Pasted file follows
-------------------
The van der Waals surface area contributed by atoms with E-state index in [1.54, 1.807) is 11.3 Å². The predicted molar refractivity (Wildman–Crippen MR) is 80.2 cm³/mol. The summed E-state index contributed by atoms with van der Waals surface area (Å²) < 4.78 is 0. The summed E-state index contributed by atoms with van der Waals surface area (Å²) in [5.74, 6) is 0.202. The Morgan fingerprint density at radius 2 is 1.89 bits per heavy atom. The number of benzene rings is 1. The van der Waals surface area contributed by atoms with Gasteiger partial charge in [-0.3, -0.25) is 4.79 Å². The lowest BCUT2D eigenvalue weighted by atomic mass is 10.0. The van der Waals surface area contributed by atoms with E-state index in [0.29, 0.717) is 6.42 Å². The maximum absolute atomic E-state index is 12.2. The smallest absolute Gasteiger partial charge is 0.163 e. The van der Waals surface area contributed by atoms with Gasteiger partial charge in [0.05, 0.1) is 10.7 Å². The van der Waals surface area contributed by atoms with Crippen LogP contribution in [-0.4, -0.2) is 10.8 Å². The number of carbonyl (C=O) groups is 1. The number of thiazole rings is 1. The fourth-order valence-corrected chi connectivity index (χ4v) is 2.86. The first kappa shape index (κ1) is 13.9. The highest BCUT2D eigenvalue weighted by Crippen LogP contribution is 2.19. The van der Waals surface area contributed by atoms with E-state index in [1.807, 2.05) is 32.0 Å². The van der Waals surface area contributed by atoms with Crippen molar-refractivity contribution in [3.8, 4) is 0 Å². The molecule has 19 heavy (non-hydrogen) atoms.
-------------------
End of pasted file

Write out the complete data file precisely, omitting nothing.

The van der Waals surface area contributed by atoms with E-state index in [1.54, 1.807) is 11.3 Å². The predicted molar refractivity (Wildman–Crippen MR) is 80.2 cm³/mol. The summed E-state index contributed by atoms with van der Waals surface area (Å²) < 4.78 is 0. The summed E-state index contributed by atoms with van der Waals surface area (Å²) in [5.74, 6) is 0.202. The Morgan fingerprint density at radius 2 is 1.89 bits per heavy atom. The number of benzene rings is 1. The van der Waals surface area contributed by atoms with Gasteiger partial charge in [-0.3, -0.25) is 4.79 Å². The lowest BCUT2D eigenvalue weighted by atomic mass is 10.0. The van der Waals surface area contributed by atoms with E-state index in [0.29, 0.717) is 6.42 Å². The maximum absolute atomic E-state index is 12.2. The smallest absolute Gasteiger partial charge is 0.163 e. The van der Waals surface area contributed by atoms with Gasteiger partial charge in [0.05, 0.1) is 10.7 Å². The van der Waals surface area contributed by atoms with Crippen LogP contribution in [-0.4, -0.2) is 10.8 Å². The number of carbonyl (C=O) groups is 1. The number of thiazole rings is 1. The fourth-order valence-corrected chi connectivity index (χ4v) is 2.86. The first kappa shape index (κ1) is 13.9. The highest BCUT2D eigenvalue weighted by Crippen LogP contribution is 2.19. The van der Waals surface area contributed by atoms with E-state index in [1.807, 2.05) is 32.0 Å². The van der Waals surface area contributed by atoms with Crippen molar-refractivity contribution in [3.8, 4) is 0 Å². The molecule has 19 heavy (non-hydrogen) atoms.